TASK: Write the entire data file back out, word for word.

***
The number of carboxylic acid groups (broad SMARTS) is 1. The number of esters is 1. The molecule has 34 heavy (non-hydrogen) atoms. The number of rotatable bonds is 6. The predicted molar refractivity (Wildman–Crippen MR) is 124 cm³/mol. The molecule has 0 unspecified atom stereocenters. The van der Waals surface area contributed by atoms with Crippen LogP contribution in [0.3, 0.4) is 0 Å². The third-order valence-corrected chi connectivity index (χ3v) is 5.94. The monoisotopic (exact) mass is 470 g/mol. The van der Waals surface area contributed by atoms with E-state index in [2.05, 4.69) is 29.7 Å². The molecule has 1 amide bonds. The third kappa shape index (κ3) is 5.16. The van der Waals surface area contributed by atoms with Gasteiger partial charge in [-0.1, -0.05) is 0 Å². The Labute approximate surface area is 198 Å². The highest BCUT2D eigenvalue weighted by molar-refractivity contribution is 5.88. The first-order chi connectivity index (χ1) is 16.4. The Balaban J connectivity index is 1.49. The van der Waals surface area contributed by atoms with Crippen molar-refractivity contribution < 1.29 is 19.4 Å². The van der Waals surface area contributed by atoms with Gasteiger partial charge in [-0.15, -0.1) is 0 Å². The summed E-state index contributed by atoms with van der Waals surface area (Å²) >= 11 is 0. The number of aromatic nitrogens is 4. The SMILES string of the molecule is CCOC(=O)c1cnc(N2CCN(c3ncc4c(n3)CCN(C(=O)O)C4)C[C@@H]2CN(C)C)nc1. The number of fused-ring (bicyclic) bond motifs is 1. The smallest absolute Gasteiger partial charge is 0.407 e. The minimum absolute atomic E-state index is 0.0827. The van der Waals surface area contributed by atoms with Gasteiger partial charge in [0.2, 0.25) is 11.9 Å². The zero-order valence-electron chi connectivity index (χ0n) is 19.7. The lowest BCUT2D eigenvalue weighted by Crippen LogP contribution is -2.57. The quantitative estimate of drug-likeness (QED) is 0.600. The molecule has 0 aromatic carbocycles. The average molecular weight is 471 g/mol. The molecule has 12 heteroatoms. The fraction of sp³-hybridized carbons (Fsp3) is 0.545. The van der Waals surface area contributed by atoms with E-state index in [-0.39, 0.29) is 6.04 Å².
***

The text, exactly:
The number of carboxylic acid groups (broad SMARTS) is 1. The number of esters is 1. The molecule has 34 heavy (non-hydrogen) atoms. The number of rotatable bonds is 6. The predicted molar refractivity (Wildman–Crippen MR) is 124 cm³/mol. The molecule has 0 unspecified atom stereocenters. The van der Waals surface area contributed by atoms with Crippen LogP contribution in [0.3, 0.4) is 0 Å². The third-order valence-corrected chi connectivity index (χ3v) is 5.94. The monoisotopic (exact) mass is 470 g/mol. The van der Waals surface area contributed by atoms with E-state index in [2.05, 4.69) is 29.7 Å². The molecule has 1 amide bonds. The third kappa shape index (κ3) is 5.16. The van der Waals surface area contributed by atoms with Gasteiger partial charge in [-0.1, -0.05) is 0 Å². The Labute approximate surface area is 198 Å². The highest BCUT2D eigenvalue weighted by molar-refractivity contribution is 5.88. The first-order chi connectivity index (χ1) is 16.4. The Balaban J connectivity index is 1.49. The van der Waals surface area contributed by atoms with Crippen molar-refractivity contribution < 1.29 is 19.4 Å². The van der Waals surface area contributed by atoms with Gasteiger partial charge in [-0.15, -0.1) is 0 Å². The summed E-state index contributed by atoms with van der Waals surface area (Å²) >= 11 is 0. The number of aromatic nitrogens is 4. The SMILES string of the molecule is CCOC(=O)c1cnc(N2CCN(c3ncc4c(n3)CCN(C(=O)O)C4)C[C@@H]2CN(C)C)nc1. The number of fused-ring (bicyclic) bond motifs is 1. The smallest absolute Gasteiger partial charge is 0.407 e. The minimum absolute atomic E-state index is 0.0827. The van der Waals surface area contributed by atoms with Gasteiger partial charge in [0.2, 0.25) is 11.9 Å². The zero-order valence-electron chi connectivity index (χ0n) is 19.7. The lowest BCUT2D eigenvalue weighted by Crippen LogP contribution is -2.57. The quantitative estimate of drug-likeness (QED) is 0.600. The molecule has 0 aromatic carbocycles. The average molecular weight is 471 g/mol. The molecule has 12 heteroatoms. The fraction of sp³-hybridized carbons (Fsp3) is 0.545. The van der Waals surface area contributed by atoms with E-state index in [-0.39, 0.29) is 6.04 Å².